Lynn Loader’s ‘British Owls’ account
British Owls talk, 23rd September 2014
This evening’s presentation on ‘British owls’ by Peter Smith was billed as a visual treat, and it certainly did not disappoint! He gave us a close-up look at these iconic birds, beginning with the tawny owl, showing us a selection of beautiful slides illustrating both his own incredible observational and photographic skills and the broad range of habitats that these birds occupy. He commented that whatever the textbooks may say, it is what the patient field naturalist actually observes first-hand that counts. He even had a photograph of a tawny owl nesting on the ground, something that the literature barely mentions. His delight in these creatures was very infectious. The barn owl was next, and we enjoyed hearing about the careful field work that had to be interrupted when the birds actually nested INSIDE his hide. He then turned his focus on the little owl, perhaps everyone’s secret favourite, with its permanently cross and combative expression. The shot of one solemnly running along raised gales of laughter. After the interval, it was the turn of the long-eared and short-eared owls and the enigmatic eagle owl. Again, Peter’s slides were world class in scientific terms and at the same time things of immense artistry and beauty. The sequence showing an encounter between a fierce stoat and an owl was brilliant. Peter briefly explored the debate about the provenance of the Bowland eagle owls, a very vexed question, before turning his attention to the beautiful snowy owl. The ungainly fluffy baby was certainly among the sweetest creatures we had seen. What made this presentation stand out was that as well as the owls, Peter’s slides also catalogued for us all the many and varied creatures that he has observed them hunting and eating. Small fish and bats were some of the more surprising menu items. Peter’s winning blend of anecdote, passion, field craft and inspired photographic creativity made for a spellbinding evening, and the rafters rang from the tumultuous applause. The next meeting will be on 14 October, when Steve Peel from Natural England will talk about farming and nature and outline how taxpayers’ money is spent.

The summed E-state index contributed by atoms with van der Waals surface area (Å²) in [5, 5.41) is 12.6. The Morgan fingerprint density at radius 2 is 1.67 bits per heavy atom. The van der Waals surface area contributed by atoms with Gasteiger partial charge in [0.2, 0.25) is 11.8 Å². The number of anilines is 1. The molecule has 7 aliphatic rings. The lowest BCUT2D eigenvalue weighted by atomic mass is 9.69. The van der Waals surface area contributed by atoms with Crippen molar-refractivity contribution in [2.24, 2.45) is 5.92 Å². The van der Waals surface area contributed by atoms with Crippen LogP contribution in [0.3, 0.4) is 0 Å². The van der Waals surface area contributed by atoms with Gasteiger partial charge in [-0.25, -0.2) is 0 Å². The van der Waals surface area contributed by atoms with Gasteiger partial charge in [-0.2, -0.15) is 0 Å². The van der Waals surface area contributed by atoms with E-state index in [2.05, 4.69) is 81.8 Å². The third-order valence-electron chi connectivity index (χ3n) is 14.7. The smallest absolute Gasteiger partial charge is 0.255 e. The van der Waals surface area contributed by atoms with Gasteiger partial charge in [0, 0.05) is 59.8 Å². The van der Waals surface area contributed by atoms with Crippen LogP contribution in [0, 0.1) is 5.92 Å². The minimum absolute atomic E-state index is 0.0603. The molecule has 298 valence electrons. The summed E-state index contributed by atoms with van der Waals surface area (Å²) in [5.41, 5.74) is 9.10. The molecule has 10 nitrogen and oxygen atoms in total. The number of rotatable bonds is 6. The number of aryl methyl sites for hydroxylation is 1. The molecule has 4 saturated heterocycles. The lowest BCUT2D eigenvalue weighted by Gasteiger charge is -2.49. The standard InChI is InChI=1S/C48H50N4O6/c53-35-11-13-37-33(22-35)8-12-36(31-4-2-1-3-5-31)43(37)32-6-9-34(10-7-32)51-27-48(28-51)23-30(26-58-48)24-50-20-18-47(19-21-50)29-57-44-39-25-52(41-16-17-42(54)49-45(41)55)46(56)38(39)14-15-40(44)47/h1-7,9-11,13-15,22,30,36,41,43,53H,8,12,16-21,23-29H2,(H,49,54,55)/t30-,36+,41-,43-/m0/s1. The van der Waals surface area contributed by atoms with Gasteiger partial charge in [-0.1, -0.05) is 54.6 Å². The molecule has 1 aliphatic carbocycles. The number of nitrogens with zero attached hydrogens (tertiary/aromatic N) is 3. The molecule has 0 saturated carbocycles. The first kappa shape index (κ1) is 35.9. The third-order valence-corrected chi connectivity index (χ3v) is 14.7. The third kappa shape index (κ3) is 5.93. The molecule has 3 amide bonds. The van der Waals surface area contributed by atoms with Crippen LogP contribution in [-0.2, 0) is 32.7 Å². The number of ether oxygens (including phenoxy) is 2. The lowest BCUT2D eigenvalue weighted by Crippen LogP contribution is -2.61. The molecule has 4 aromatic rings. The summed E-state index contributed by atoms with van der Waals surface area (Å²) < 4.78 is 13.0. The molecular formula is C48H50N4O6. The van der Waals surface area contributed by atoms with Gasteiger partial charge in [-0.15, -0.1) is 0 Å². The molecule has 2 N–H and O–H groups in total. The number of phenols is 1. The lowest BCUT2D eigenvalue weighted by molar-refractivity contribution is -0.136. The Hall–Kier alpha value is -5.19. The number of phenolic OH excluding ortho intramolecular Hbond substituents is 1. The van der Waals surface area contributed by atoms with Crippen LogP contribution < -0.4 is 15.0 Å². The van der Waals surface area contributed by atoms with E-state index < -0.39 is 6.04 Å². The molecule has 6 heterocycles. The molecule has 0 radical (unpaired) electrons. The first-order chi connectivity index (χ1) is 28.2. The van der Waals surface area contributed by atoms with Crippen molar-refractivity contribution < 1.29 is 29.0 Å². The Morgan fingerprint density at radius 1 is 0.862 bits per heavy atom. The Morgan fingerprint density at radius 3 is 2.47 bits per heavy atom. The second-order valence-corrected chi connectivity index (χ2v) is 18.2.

Photo by By Edd deane from Swaffham, England (Barn owl) [CC-BY-2.0 (http://creativecommons.org/licenses/by/2.0)], via Wikimedia Commons